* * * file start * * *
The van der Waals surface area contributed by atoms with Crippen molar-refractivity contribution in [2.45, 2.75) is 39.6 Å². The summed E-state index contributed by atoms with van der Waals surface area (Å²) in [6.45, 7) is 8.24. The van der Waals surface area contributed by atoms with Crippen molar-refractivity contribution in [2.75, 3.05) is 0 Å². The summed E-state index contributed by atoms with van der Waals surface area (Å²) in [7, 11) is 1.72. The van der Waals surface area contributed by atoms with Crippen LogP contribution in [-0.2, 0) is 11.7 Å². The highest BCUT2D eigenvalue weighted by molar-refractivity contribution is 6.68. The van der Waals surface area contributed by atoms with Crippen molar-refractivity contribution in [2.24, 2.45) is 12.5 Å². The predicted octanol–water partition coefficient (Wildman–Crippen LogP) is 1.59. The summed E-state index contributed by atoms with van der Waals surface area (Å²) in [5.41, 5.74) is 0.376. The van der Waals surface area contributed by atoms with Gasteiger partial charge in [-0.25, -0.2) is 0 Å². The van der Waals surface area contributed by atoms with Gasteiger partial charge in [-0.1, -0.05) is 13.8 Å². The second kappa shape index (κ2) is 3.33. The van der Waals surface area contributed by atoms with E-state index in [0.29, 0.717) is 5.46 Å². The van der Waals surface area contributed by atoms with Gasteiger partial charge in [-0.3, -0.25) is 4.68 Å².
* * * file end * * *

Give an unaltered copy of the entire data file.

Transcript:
The van der Waals surface area contributed by atoms with Crippen molar-refractivity contribution in [2.45, 2.75) is 39.6 Å². The summed E-state index contributed by atoms with van der Waals surface area (Å²) in [6.45, 7) is 8.24. The van der Waals surface area contributed by atoms with Crippen molar-refractivity contribution in [2.75, 3.05) is 0 Å². The summed E-state index contributed by atoms with van der Waals surface area (Å²) in [7, 11) is 1.72. The van der Waals surface area contributed by atoms with Crippen LogP contribution in [-0.2, 0) is 11.7 Å². The highest BCUT2D eigenvalue weighted by molar-refractivity contribution is 6.68. The van der Waals surface area contributed by atoms with Crippen molar-refractivity contribution in [2.24, 2.45) is 12.5 Å². The predicted octanol–water partition coefficient (Wildman–Crippen LogP) is 1.59. The summed E-state index contributed by atoms with van der Waals surface area (Å²) in [5.41, 5.74) is 0.376. The van der Waals surface area contributed by atoms with Gasteiger partial charge in [-0.25, -0.2) is 0 Å². The van der Waals surface area contributed by atoms with Gasteiger partial charge in [-0.1, -0.05) is 13.8 Å². The second kappa shape index (κ2) is 3.33. The van der Waals surface area contributed by atoms with E-state index in [0.29, 0.717) is 5.46 Å². The van der Waals surface area contributed by atoms with Gasteiger partial charge in [-0.3, -0.25) is 4.68 Å².